“Filippo welcomed her in better English than I’d expected but not as good as mine. We’d been classmates, Filippo and me. He was my strongest competition in English language. The daughter of Clarita’s daughter put one hand on her hip, then said, ‘You must be Fil.’
“He replied with a slight bow. ‘Filippo Sasso, here at the request of Bruna Fantino.’
“Those blue eyes narrowed as she spoke her first words. ‘Right … Fil. And my name, as I’m sure you already know, is Antonia Riva but I answer to Toni.’ She turned to me. ‘And you are?’
“I told her my name was Franco but for her I would answer to Frank. She cocked her head to one side and gave me … gave me …”
“The once-over,” I said.
“Si, grazie, Margo. I will continue. ‘What? No last name?’ Toni Riva asked.
“After swallowing the lump in my throat, I managed to say, ‘my name is Franco … Franco Rosina.’ The hard slap I expected from her did not cross my face. Instead, a sweet laughter erupted from her mouth, followed by words tumbling out too fast for me to understand. ‘Please to speak slowly,’ I said. ‘My English, it is not so good.’
“She picked up her bag and slung it over her shoulder. ‘If you say so. Shall we go?’
“Filippo did not move. ‘Pardon,’ he said. ‘First we must explain.’
“Not we, I let Filippo do the talking. That much he owed me, and the lire already tucked in my pocket. After Filippo finished connecting me to my father Stefano and Stefano to her mother Clarita, Toni cocked her head for a second time and looked from Filippo to me before she spoke. ‘So how is this supposed to work?’
“Filippo cleared his throat and swallowed whatever words had been stuck in it. A few seconds passed before he managed to say, ‘Perhaps you have some ideas. But if you must speak American, slow down so we can understand you.’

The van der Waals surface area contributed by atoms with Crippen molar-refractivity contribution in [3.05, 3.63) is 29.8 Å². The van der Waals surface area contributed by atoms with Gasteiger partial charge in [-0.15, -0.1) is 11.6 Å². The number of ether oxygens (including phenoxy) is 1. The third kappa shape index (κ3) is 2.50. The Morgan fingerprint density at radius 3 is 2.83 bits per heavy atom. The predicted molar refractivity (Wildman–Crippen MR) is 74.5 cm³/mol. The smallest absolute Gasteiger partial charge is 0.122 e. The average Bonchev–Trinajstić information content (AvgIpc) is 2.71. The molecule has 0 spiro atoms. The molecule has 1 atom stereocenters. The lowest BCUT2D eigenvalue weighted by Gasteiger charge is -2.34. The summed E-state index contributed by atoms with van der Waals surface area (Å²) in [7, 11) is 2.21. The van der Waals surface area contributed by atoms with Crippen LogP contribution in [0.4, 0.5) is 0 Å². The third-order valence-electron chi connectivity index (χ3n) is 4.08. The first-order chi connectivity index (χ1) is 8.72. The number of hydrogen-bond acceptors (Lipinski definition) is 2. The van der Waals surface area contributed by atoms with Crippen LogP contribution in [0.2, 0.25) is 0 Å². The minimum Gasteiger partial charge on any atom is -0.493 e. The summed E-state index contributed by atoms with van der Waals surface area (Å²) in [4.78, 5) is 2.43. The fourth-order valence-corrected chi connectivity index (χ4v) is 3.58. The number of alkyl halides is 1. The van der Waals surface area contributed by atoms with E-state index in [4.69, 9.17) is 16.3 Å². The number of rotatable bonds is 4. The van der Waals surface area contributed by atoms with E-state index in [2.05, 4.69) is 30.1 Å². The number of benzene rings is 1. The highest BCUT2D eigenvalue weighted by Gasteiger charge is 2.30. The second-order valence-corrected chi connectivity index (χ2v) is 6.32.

“Toni rubbed her chin and gave some thought to her next words. ‘Right, so let me see if I’ve got this straight. You, Fil, picked the one guy with a last name I’ve never heard before—the name my grandma won’t allow spoken in her house—and I’m supposed to let him be my pretend boyfriend so your girlfriend won’t get jealous.’
“Filippo hung his head. He kicked a stone from the platform and said nothing. So I found the courage to say, ‘Is a problem, si, but not to worry. We—Filippo and me—will think of something.’
“Toni rolled her eyes. ‘No, you won’t. I am perfectly capable of finding my own friends. But thanks anyway.’ She put one hand over her mouth and held back a yawn. ‘Can we go now? I am so wiped out.’
“Filippo’s face turned red as a pomodoro, I mean tomato. He yanked on his shirt collar like it was a rope around the neck of a condemned man. ‘But … but … your nonna.’
“Toni took his face between her hands and kissed him on the lips, to his horror and at the time, my envy. ‘Don’t you worry about Granny,’ she said, ‘I’ll take care of her.’ ”
End of excerpt. If you’d like to read more, please check out Regrets To Die For at Amazon.com and other retail sites.